The minimum wage in the EU in 2015

Posted by Veronika 17/04/2015 at 09h30

The minimum wage in the EU in 2015
 
The minimum wage in European countries regularly increases. Since 1 January 2015, the minimum wage increased from 8, 500 CZK per month to 9, 200 CZK per month or from 50, 60 CZK per hour to 55 CZK per hour. However, the Czech Republic still occupied the fourth lowest position of the EU Member States, lower minimum wage is only in Bulgaria, Romania and Lithuania. The minimum monthly wage is higher than 40 thousand Czech crowns in Germany, the Netherlands, Belgium, Great Britain; it even exceeds the 50 thousand crowns in Luxembourg. Minimum wage isn´t defined by legislation in six EU countries (Sweden, Finland, Denmark, Italy, Cyprus and Austria) - there it is usually negotiated in collective agreements or tariffs exist for certain professions. In the table below, there are EU Member States which have a minimum wage set out by legislation.
 
 
EU Member States The minimum wage in the national currency Approximate conversion to CZK
Luxembourg 1 923 EUR 52 584 CZK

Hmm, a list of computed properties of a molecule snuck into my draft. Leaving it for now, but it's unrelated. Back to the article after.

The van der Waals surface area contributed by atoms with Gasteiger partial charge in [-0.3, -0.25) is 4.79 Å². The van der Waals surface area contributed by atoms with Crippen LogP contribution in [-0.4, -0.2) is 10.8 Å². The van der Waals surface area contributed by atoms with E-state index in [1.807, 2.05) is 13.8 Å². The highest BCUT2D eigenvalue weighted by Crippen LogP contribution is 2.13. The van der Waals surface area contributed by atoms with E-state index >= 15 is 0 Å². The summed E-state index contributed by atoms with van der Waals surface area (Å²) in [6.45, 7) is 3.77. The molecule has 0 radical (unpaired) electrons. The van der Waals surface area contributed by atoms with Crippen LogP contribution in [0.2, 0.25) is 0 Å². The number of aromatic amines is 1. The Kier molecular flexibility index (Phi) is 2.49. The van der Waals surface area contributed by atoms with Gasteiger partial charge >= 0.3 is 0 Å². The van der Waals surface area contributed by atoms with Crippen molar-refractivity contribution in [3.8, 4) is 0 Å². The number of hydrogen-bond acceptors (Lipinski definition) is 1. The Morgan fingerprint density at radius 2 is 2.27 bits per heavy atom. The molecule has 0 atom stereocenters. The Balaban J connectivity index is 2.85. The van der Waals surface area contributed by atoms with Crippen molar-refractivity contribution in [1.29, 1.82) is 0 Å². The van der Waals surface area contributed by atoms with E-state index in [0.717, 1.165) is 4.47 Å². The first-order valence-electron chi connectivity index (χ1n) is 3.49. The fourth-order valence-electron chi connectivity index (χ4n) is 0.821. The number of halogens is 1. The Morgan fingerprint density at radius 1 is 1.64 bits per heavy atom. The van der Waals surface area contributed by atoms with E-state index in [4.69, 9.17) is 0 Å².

Great Britain 1 127 GBP 42 707 CZK
Belgium 1 502 EUR 41 072 CZK
Netherlands 1 502 EUR 41 072 CZK
Germany 1 473 EUR 40 279 CZK
Ireland 1 462 EUR 39 978 CZK
France 1 458 EUR 39 869 CZK
Slovenia 789 EUR 21 575 CZK
Malta 720 EUR 19 688 CZK
Spain 649 EUR 17 747 CZK
Greece 586 EUR 16 024 CZK
Portugal 505 EUR 13 809 CZK
Poland 1 750 PLN 11 931 CZK
Croatia 3 030 HRK 10 926 CZK
Estonia 390 EUR 10 664 CZK
Slovakia 380 EUR 10 391 CZK
Latvia 360 EUR 9 944 CZK
Hungary 105 000 HUF 9 678 CZK
Czech Republic 9 200 CZK 9 200 CZK
Lithuania 300 EUR 8 204 CZK
Romania 975 RON 6 044 CZK
Bulgaria 360 BGN 5 032 CZK

Note: converted at the current exchange rate on 14 April 2015

Opinions for the minimum wage are different. The minimum wage may be an important motivating factor. In short - the work should be worth it and the standard of living of people who are working for minimum wage should be higher than if they were long-term unemployed. However, we must take into account the system of taxation and insurance - the high minimum wage increases labor costs of employers. The work is expensive and it is negative for business development and supply of labor, because they usually occur layoffs. The minimum wage is around 40% of the average wage in Western Europe. In the Czech Republic, the average wage is around 27 000 CZK, which means about 34% of the average wage.
 

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